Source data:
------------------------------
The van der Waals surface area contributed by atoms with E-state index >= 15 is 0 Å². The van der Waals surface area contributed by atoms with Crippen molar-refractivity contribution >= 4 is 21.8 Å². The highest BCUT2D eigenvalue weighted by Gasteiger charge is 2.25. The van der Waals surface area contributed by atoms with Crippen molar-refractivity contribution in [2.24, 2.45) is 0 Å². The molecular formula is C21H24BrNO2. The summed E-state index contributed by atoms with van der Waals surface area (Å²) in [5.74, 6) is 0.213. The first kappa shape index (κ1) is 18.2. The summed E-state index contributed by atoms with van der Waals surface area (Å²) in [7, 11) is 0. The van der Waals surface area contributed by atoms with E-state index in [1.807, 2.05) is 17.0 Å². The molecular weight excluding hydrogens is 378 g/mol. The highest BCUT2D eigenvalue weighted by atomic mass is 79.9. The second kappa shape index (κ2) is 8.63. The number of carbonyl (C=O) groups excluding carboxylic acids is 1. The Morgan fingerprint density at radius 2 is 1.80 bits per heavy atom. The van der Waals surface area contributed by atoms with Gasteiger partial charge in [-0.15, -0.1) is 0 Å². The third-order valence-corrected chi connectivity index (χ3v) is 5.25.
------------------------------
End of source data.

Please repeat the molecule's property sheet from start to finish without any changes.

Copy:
The van der Waals surface area contributed by atoms with E-state index >= 15 is 0 Å². The van der Waals surface area contributed by atoms with Crippen molar-refractivity contribution >= 4 is 21.8 Å². The highest BCUT2D eigenvalue weighted by Gasteiger charge is 2.25. The van der Waals surface area contributed by atoms with Crippen molar-refractivity contribution in [2.24, 2.45) is 0 Å². The molecular formula is C21H24BrNO2. The summed E-state index contributed by atoms with van der Waals surface area (Å²) in [5.74, 6) is 0.213. The first kappa shape index (κ1) is 18.2. The summed E-state index contributed by atoms with van der Waals surface area (Å²) in [7, 11) is 0. The van der Waals surface area contributed by atoms with E-state index in [1.807, 2.05) is 17.0 Å². The molecular weight excluding hydrogens is 378 g/mol. The highest BCUT2D eigenvalue weighted by atomic mass is 79.9. The second kappa shape index (κ2) is 8.63. The number of carbonyl (C=O) groups excluding carboxylic acids is 1. The Morgan fingerprint density at radius 2 is 1.80 bits per heavy atom. The van der Waals surface area contributed by atoms with Gasteiger partial charge in [-0.15, -0.1) is 0 Å². The third-order valence-corrected chi connectivity index (χ3v) is 5.25.